For information about Guitar Lessons, Jazz and Rock bands, please contact the Assistant Director Mrs. Cascello at firstname.lastname@example.org
SMAA strives to give voice students the best training possible to prevent vocal injury and to increase range, flexibility, and control. Students gain confidence as they learn to use their voices properly and expressively while reducing strain and physical tension. These lessons can also help students prepare for future auditions through vocal coaching, staging instruction, and assistance in selecting appropriate repertoire. Students learn vocal and physical warm-ups and how to work with an accompanist.
Repertoire may include classical (opera/oratorio), folk, jazz, pop, and Broadway selections. Classical voice involves the study and application of different vocal techniques using repertoire from folk songs to art music. English, French, German and Italian arias are sung in the original languages. Emphasis on voice production may include clarity of speech, economy of breath, and proper articulation. Our goal is for each student to be able to sing with ease, confidence, and enjoyment.
For students younger than 12 years old, we recommend a preliminary assessment with one of our voice faculty members in order to assess vocal development and capability. Early instruction in voice focuses on simple songs and pitch exercises to aid in developing a musically tuned ear.
Voice students are encouraged to enroll in music theoryclasses as well as children’s choir. Theory study enhances vocal training and builds a strong foundation for future musical progress.
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For information about Voice Lessons, please contact the Director Mrs. Fiorito at email@example.com
Music theory builds student musicianship, and directly furthers a student’s ability to understand and communicate full musical meaning. With sufficient theory background, students learn and memorize faster, and generally sight-read better than students without theory knowledge. To develop the ability to hear and manipulate sound mentally, vital for effective musical performance, ear training is strongly emphasized in class. Well developed theory skill also forms the basis for student composition, and/or any styles of improvisation. In theory classes, students learn basic knowledge of note reading in treble and bass clefs, rhythmic values, and simple terminology. As the students progress, they are able to recognize and analyze complex harmonic and rhythmic applications in music. These classes provide the means by which students can approach any musical score or performance with intelligence, creativity and insight. Upper levels cover formal analysis, harmonic procedures, ear-training, and “inner-hearing” as students’ knowledge of music history and literature continues to broaden.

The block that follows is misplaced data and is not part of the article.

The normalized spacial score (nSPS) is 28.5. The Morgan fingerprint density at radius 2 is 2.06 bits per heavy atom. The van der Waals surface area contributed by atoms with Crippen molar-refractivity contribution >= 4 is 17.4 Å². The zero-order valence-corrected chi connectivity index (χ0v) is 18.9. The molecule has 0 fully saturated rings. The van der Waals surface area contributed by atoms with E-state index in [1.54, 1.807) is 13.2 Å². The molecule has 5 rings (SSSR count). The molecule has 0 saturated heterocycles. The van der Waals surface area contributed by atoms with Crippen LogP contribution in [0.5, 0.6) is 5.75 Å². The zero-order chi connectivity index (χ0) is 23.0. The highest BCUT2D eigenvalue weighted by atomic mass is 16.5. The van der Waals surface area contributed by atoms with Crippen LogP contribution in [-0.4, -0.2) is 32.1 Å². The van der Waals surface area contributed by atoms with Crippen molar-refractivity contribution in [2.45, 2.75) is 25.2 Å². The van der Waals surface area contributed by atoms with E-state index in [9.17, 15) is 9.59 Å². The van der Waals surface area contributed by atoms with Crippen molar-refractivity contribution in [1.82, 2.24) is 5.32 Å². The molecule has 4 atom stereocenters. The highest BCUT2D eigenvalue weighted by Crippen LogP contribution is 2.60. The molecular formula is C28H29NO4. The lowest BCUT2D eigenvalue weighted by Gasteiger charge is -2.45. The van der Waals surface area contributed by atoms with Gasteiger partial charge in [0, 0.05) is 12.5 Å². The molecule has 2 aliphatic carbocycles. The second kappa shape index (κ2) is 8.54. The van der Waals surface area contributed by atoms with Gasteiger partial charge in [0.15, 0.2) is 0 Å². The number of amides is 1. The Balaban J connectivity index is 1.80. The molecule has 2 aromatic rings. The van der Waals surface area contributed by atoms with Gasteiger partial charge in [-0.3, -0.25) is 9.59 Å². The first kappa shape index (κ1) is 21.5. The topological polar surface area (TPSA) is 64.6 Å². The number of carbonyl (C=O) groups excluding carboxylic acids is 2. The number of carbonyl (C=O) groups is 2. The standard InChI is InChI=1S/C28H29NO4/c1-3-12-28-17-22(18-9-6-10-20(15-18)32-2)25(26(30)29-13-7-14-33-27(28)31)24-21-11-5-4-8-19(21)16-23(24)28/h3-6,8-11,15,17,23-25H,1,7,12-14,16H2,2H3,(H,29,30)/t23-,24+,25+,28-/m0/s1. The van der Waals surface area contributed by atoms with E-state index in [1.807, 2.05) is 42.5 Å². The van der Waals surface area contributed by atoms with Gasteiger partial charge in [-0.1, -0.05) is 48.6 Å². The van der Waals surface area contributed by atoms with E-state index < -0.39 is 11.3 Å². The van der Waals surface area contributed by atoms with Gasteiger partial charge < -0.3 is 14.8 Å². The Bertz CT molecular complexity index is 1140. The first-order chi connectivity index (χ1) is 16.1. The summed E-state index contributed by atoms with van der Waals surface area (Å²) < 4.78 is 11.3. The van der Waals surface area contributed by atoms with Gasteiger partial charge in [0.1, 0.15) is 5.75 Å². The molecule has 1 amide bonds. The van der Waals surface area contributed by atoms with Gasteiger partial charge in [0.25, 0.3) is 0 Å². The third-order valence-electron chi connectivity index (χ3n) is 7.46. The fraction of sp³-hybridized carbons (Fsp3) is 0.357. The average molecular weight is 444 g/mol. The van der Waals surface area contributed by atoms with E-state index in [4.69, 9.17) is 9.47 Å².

The purpose of studying composition is to encourage and enhance creative thinking in music. Core compositional techniques (voice leading, counterpoint, harmony) and the study of conventional musical forms are essential to a composer’s development. In addition to creating original works, composition students are taught to analyze and compose in a variety of musical styles. Formal instruction in music composition is available at all ability levels. These courses include voice leading, harmony, standard chord progression, voicing procedures, forms, and counterpoint. Completion of Music Theory Fundamentals or an equivalent understanding of music reading is required. Students will be evaluated in a mandatory trial lesson.
Song writing is composition made easy! Geared towards a more informal approach to composition, students of Song Writing will master harmonic progressions, simple rules of voice leading, song forms, and arrangement of texts. Basic proficiency in music reading is strongly recommended, as is experience on a harmonic instrument (guitar, piano, etc.).
Studies in jazz composition include understanding chord notation, deciphering lead sheets, voicing of parts for diverse ensembles, and standard jazz forms. Familiarity with keyboard instruments is strongly recommended but not required. The ability to read music and fulfillment of Intermediate Theory (or an equivalent understanding of basic theory) is a pre-requisite.
For information about Music Theory and Composition please contact the Assistant Director Mrs. Cascello at firstname.lastname@example.org.